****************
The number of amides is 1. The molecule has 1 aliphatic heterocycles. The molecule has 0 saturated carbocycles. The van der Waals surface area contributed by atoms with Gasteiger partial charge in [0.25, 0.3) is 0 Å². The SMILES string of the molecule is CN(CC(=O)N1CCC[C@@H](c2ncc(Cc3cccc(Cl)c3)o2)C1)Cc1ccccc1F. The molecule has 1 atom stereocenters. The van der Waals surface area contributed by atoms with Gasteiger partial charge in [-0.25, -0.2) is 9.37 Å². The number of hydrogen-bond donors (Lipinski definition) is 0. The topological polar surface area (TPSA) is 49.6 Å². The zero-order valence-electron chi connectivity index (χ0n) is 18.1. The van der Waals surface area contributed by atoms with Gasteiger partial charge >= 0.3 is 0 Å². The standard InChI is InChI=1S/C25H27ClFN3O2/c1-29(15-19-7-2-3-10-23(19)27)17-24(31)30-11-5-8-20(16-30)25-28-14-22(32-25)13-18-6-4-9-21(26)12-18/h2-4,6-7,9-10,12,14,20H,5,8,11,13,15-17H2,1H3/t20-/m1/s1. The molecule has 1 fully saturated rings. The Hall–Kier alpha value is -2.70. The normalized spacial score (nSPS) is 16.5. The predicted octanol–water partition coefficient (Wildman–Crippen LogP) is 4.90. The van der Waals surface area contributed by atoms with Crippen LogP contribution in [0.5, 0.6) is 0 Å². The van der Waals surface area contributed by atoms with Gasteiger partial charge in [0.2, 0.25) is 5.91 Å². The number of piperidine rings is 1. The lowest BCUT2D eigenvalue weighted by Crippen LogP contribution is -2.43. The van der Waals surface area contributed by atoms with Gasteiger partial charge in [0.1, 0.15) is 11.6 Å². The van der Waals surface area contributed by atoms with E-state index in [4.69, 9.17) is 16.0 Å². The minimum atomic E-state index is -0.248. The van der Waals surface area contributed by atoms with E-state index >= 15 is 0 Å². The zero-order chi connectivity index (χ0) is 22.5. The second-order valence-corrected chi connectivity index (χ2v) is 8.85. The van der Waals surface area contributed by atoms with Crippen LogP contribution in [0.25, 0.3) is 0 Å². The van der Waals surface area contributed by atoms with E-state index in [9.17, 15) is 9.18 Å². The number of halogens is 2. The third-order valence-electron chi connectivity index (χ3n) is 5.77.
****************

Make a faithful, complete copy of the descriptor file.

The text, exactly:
The number of amides is 1. The molecule has 1 aliphatic heterocycles. The molecule has 0 saturated carbocycles. The van der Waals surface area contributed by atoms with Gasteiger partial charge in [0.25, 0.3) is 0 Å². The SMILES string of the molecule is CN(CC(=O)N1CCC[C@@H](c2ncc(Cc3cccc(Cl)c3)o2)C1)Cc1ccccc1F. The molecule has 1 atom stereocenters. The van der Waals surface area contributed by atoms with Gasteiger partial charge in [-0.25, -0.2) is 9.37 Å². The number of hydrogen-bond donors (Lipinski definition) is 0. The topological polar surface area (TPSA) is 49.6 Å². The zero-order valence-electron chi connectivity index (χ0n) is 18.1. The van der Waals surface area contributed by atoms with Gasteiger partial charge >= 0.3 is 0 Å². The standard InChI is InChI=1S/C25H27ClFN3O2/c1-29(15-19-7-2-3-10-23(19)27)17-24(31)30-11-5-8-20(16-30)25-28-14-22(32-25)13-18-6-4-9-21(26)12-18/h2-4,6-7,9-10,12,14,20H,5,8,11,13,15-17H2,1H3/t20-/m1/s1. The molecule has 1 fully saturated rings. The Hall–Kier alpha value is -2.70. The normalized spacial score (nSPS) is 16.5. The predicted octanol–water partition coefficient (Wildman–Crippen LogP) is 4.90. The van der Waals surface area contributed by atoms with Crippen LogP contribution in [0.5, 0.6) is 0 Å². The van der Waals surface area contributed by atoms with Gasteiger partial charge in [0.2, 0.25) is 5.91 Å². The number of piperidine rings is 1. The lowest BCUT2D eigenvalue weighted by Crippen LogP contribution is -2.43. The van der Waals surface area contributed by atoms with Gasteiger partial charge in [0.1, 0.15) is 11.6 Å². The van der Waals surface area contributed by atoms with E-state index in [4.69, 9.17) is 16.0 Å². The minimum atomic E-state index is -0.248. The van der Waals surface area contributed by atoms with E-state index >= 15 is 0 Å². The zero-order chi connectivity index (χ0) is 22.5. The second-order valence-corrected chi connectivity index (χ2v) is 8.85. The van der Waals surface area contributed by atoms with Crippen LogP contribution in [0.25, 0.3) is 0 Å². The van der Waals surface area contributed by atoms with E-state index in [9.17, 15) is 9.18 Å². The number of halogens is 2. The third-order valence-electron chi connectivity index (χ3n) is 5.77.